The diagnosis of Parkinson's disease is based on the demonstration of a parkinsonian syndrome associated with at least 2 "support" criteria.
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Parkinson’s syndrome and its symptoms

Parkinson’s syndrome is evoked when at least 2 of the following 3 symptoms of Parkinson’s disease are observed: akinesia, muscular hypertonia and tremor.

Akinesia is defined as slowness, delay or difficulty in initiating movement. Patients are no longer able to perform rapid, fine, repetitive movements such as writing.

Patients express the sensation that their limbs respond a long time after they intend to make a movement, as if the command takes longer to reach the muscles. This sensation is actually true, because when there is 50% or more loss of dopaminergic neurons, there is no longer enough dopamine for the neurons to communicate effectively with each other and with the muscles.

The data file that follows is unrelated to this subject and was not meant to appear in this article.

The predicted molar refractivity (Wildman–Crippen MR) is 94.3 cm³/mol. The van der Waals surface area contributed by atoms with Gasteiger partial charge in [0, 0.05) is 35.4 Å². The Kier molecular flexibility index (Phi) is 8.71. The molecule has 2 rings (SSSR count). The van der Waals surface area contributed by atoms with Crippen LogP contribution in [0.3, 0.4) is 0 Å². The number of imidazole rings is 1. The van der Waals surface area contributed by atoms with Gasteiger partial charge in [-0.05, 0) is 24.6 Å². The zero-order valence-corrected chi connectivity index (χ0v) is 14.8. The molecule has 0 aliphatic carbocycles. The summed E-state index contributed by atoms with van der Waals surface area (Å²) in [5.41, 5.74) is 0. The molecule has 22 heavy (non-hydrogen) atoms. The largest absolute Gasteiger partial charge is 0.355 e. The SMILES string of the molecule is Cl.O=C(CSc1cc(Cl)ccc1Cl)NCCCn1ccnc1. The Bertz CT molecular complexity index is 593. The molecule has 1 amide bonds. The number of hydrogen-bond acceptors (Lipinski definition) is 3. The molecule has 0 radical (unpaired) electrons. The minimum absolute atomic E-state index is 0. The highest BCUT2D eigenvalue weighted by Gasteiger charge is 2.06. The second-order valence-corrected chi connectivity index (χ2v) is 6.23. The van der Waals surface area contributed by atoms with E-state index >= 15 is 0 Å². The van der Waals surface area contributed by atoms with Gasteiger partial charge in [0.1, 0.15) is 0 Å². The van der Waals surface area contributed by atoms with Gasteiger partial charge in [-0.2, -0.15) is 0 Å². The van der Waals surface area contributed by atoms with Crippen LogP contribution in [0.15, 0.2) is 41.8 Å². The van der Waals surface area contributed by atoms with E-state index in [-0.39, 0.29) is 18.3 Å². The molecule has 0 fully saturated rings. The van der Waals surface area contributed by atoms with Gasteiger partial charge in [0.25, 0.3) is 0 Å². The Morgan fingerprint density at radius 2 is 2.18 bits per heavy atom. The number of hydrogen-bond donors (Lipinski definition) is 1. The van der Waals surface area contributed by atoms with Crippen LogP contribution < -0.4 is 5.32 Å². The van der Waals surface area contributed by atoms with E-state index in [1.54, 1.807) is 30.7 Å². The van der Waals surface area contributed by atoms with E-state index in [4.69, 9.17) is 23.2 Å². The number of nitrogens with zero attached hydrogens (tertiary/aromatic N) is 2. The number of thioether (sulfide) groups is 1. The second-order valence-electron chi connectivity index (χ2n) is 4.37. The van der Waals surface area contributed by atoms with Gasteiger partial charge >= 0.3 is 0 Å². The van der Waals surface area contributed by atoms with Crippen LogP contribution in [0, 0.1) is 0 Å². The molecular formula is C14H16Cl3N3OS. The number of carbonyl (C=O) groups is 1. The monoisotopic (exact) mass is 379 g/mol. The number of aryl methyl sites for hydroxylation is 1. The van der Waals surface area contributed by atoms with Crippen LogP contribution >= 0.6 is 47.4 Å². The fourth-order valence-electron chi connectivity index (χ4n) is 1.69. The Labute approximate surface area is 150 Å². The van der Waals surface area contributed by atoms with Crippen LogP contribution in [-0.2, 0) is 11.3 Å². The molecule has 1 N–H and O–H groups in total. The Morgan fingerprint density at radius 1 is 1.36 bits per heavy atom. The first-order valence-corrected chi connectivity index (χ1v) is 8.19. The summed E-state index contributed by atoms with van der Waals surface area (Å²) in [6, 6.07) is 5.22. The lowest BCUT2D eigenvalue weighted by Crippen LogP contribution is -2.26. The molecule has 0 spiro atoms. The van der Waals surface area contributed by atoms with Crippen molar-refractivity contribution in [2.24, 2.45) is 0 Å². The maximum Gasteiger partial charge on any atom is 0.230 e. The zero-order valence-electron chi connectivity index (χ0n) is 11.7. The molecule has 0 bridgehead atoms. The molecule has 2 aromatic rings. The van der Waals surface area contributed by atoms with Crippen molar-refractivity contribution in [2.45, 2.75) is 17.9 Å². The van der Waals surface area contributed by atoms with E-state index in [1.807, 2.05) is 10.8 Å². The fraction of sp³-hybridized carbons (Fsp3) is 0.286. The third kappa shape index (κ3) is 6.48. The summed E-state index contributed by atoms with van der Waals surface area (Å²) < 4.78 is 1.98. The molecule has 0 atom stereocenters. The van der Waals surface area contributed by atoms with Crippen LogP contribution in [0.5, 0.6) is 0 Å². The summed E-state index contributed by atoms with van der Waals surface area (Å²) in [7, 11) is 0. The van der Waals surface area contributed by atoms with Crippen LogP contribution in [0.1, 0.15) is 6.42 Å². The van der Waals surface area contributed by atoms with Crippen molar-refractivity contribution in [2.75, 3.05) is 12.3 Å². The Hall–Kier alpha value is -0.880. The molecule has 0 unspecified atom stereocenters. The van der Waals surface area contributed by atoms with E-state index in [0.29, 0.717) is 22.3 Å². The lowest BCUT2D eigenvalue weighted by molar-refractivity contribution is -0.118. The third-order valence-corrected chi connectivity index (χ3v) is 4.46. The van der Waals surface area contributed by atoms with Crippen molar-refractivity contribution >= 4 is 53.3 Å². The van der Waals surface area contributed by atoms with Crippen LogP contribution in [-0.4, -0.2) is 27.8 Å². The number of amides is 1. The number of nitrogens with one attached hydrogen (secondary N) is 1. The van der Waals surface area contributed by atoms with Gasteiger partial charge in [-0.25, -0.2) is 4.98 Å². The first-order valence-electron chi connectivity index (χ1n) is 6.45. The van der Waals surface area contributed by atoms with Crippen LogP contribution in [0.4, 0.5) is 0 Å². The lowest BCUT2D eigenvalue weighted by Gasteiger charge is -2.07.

Hypertonia is defined as a permanent increase in muscle tone. The patient feels stiff and has a peculiar posture due to permanent contraction of the muscles that allow the limbs to flex. Over time, abnormal flexion of the neck, trunk, arms and legs may be observed. Facial expression is affected, with a much reduced frequency of blinking. The voice may also be altered, becoming quieter and with fewer intonations (monotone voice).

Tremor, the best-known symptom of the disease, is only present in 30 to 40% of cases of Parkinson’s disease. It is a resting tremor that affects the extremities of the arms, legs or jaw. This tremor disappears during sleep and during voluntary movements.